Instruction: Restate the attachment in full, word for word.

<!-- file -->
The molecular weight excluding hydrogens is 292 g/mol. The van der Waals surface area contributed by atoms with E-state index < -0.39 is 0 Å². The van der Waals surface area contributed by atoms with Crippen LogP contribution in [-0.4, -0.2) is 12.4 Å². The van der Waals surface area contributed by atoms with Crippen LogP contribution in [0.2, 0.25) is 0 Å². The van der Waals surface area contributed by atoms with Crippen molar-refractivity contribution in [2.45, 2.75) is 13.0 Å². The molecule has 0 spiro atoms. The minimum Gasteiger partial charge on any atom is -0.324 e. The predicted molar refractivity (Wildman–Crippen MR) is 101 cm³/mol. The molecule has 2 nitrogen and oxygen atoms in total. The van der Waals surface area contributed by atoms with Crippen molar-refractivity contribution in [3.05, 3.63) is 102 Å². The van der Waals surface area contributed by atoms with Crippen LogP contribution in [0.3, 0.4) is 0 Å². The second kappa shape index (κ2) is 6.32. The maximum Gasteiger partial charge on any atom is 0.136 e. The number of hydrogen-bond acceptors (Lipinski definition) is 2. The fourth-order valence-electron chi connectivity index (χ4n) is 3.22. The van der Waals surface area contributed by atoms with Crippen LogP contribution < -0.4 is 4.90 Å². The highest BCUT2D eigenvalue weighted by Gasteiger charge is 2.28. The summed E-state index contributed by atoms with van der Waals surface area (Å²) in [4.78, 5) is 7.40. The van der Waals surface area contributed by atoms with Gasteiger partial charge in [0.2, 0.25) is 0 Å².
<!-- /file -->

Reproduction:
The molecular weight excluding hydrogens is 292 g/mol. The van der Waals surface area contributed by atoms with E-state index < -0.39 is 0 Å². The van der Waals surface area contributed by atoms with Crippen LogP contribution in [-0.4, -0.2) is 12.4 Å². The van der Waals surface area contributed by atoms with Crippen LogP contribution in [0.2, 0.25) is 0 Å². The van der Waals surface area contributed by atoms with Crippen molar-refractivity contribution in [2.45, 2.75) is 13.0 Å². The molecule has 0 spiro atoms. The minimum Gasteiger partial charge on any atom is -0.324 e. The predicted molar refractivity (Wildman–Crippen MR) is 101 cm³/mol. The molecule has 2 nitrogen and oxygen atoms in total. The van der Waals surface area contributed by atoms with Crippen molar-refractivity contribution in [3.05, 3.63) is 102 Å². The van der Waals surface area contributed by atoms with Crippen LogP contribution in [0.3, 0.4) is 0 Å². The second kappa shape index (κ2) is 6.32. The maximum Gasteiger partial charge on any atom is 0.136 e. The number of hydrogen-bond acceptors (Lipinski definition) is 2. The fourth-order valence-electron chi connectivity index (χ4n) is 3.22. The van der Waals surface area contributed by atoms with Crippen LogP contribution < -0.4 is 4.90 Å². The highest BCUT2D eigenvalue weighted by Gasteiger charge is 2.28. The summed E-state index contributed by atoms with van der Waals surface area (Å²) in [4.78, 5) is 7.40. The van der Waals surface area contributed by atoms with Gasteiger partial charge in [0.2, 0.25) is 0 Å².